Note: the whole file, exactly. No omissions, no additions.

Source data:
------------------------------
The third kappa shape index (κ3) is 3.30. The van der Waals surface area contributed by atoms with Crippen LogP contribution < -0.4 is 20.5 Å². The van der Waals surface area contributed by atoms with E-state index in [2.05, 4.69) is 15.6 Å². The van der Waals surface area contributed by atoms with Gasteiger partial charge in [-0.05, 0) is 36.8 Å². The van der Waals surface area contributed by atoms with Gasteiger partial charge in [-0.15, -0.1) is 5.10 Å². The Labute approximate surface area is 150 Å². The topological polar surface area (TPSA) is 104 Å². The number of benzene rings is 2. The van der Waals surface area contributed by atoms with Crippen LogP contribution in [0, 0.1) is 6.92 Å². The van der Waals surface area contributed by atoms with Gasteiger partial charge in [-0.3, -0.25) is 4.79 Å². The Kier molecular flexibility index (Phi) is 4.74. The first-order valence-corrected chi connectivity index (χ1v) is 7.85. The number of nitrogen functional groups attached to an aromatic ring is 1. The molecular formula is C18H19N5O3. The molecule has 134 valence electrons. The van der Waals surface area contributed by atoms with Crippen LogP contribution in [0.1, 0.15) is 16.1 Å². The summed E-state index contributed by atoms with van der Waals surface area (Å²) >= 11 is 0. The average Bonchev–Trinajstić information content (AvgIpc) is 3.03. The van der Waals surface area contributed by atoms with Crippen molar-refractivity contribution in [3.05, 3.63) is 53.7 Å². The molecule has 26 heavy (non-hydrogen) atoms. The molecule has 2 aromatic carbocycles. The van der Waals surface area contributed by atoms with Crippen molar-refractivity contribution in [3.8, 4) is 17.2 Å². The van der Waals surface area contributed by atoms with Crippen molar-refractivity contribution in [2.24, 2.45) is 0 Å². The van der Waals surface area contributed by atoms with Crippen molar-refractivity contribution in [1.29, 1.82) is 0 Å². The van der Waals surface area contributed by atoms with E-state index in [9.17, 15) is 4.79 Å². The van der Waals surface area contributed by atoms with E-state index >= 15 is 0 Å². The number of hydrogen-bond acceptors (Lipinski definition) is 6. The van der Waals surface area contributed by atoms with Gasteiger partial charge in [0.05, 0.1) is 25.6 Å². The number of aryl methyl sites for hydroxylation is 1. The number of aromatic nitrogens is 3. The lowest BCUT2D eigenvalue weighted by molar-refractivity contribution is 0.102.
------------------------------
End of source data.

The third kappa shape index (κ3) is 3.30. The van der Waals surface area contributed by atoms with Crippen LogP contribution < -0.4 is 20.5 Å². The van der Waals surface area contributed by atoms with E-state index in [2.05, 4.69) is 15.6 Å². The van der Waals surface area contributed by atoms with Gasteiger partial charge in [-0.05, 0) is 36.8 Å². The van der Waals surface area contributed by atoms with Gasteiger partial charge in [-0.15, -0.1) is 5.10 Å². The Labute approximate surface area is 150 Å². The topological polar surface area (TPSA) is 104 Å². The number of benzene rings is 2. The van der Waals surface area contributed by atoms with Crippen LogP contribution in [0, 0.1) is 6.92 Å². The van der Waals surface area contributed by atoms with Gasteiger partial charge in [-0.3, -0.25) is 4.79 Å². The Kier molecular flexibility index (Phi) is 4.74. The first-order valence-corrected chi connectivity index (χ1v) is 7.85. The number of nitrogen functional groups attached to an aromatic ring is 1. The molecular formula is C18H19N5O3. The molecule has 134 valence electrons. The van der Waals surface area contributed by atoms with Crippen LogP contribution in [0.1, 0.15) is 16.1 Å². The summed E-state index contributed by atoms with van der Waals surface area (Å²) >= 11 is 0. The average Bonchev–Trinajstić information content (AvgIpc) is 3.03. The van der Waals surface area contributed by atoms with Crippen molar-refractivity contribution in [3.05, 3.63) is 53.7 Å². The molecule has 26 heavy (non-hydrogen) atoms. The molecule has 2 aromatic carbocycles. The van der Waals surface area contributed by atoms with Crippen molar-refractivity contribution in [3.8, 4) is 17.2 Å². The van der Waals surface area contributed by atoms with Crippen molar-refractivity contribution in [2.24, 2.45) is 0 Å². The van der Waals surface area contributed by atoms with Crippen molar-refractivity contribution in [1.29, 1.82) is 0 Å². The van der Waals surface area contributed by atoms with E-state index in [9.17, 15) is 4.79 Å². The van der Waals surface area contributed by atoms with E-state index >= 15 is 0 Å². The number of hydrogen-bond acceptors (Lipinski definition) is 6. The van der Waals surface area contributed by atoms with Gasteiger partial charge in [0.05, 0.1) is 25.6 Å². The number of aryl methyl sites for hydroxylation is 1. The number of aromatic nitrogens is 3. The lowest BCUT2D eigenvalue weighted by molar-refractivity contribution is 0.102.